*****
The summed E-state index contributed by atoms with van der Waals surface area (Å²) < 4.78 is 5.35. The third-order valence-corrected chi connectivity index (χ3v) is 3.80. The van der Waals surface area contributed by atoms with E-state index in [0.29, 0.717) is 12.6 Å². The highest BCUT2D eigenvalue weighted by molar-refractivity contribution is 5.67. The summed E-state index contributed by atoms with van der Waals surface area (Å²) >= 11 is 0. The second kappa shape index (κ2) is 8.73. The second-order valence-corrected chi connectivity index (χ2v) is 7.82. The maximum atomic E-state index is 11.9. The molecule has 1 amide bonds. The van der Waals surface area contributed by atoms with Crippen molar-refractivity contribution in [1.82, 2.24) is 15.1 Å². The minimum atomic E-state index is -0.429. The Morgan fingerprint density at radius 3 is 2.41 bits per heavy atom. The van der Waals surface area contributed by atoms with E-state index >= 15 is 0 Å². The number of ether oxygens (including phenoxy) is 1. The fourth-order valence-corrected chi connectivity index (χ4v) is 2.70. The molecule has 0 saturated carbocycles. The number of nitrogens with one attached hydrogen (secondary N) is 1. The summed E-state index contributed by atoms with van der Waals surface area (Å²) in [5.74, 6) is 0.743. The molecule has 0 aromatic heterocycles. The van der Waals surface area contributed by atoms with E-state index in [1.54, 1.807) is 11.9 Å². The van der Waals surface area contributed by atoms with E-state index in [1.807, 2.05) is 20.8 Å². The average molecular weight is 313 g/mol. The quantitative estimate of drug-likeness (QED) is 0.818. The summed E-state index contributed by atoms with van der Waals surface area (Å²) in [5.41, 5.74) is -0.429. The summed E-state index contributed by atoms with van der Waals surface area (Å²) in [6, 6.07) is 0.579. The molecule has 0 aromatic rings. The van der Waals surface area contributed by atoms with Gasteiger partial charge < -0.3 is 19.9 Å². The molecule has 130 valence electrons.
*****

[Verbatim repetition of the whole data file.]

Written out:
The summed E-state index contributed by atoms with van der Waals surface area (Å²) < 4.78 is 5.35. The third-order valence-corrected chi connectivity index (χ3v) is 3.80. The van der Waals surface area contributed by atoms with E-state index in [0.29, 0.717) is 12.6 Å². The highest BCUT2D eigenvalue weighted by molar-refractivity contribution is 5.67. The summed E-state index contributed by atoms with van der Waals surface area (Å²) >= 11 is 0. The second kappa shape index (κ2) is 8.73. The second-order valence-corrected chi connectivity index (χ2v) is 7.82. The maximum atomic E-state index is 11.9. The molecule has 1 amide bonds. The van der Waals surface area contributed by atoms with Crippen molar-refractivity contribution in [1.82, 2.24) is 15.1 Å². The minimum atomic E-state index is -0.429. The Morgan fingerprint density at radius 3 is 2.41 bits per heavy atom. The van der Waals surface area contributed by atoms with E-state index >= 15 is 0 Å². The number of ether oxygens (including phenoxy) is 1. The fourth-order valence-corrected chi connectivity index (χ4v) is 2.70. The molecule has 0 saturated carbocycles. The number of nitrogens with one attached hydrogen (secondary N) is 1. The summed E-state index contributed by atoms with van der Waals surface area (Å²) in [5.74, 6) is 0.743. The molecule has 0 aromatic heterocycles. The van der Waals surface area contributed by atoms with E-state index in [1.54, 1.807) is 11.9 Å². The van der Waals surface area contributed by atoms with E-state index in [1.807, 2.05) is 20.8 Å². The average molecular weight is 313 g/mol. The quantitative estimate of drug-likeness (QED) is 0.818. The summed E-state index contributed by atoms with van der Waals surface area (Å²) in [5.41, 5.74) is -0.429. The summed E-state index contributed by atoms with van der Waals surface area (Å²) in [6, 6.07) is 0.579. The molecule has 0 aromatic rings. The van der Waals surface area contributed by atoms with Gasteiger partial charge < -0.3 is 19.9 Å². The molecule has 130 valence electrons.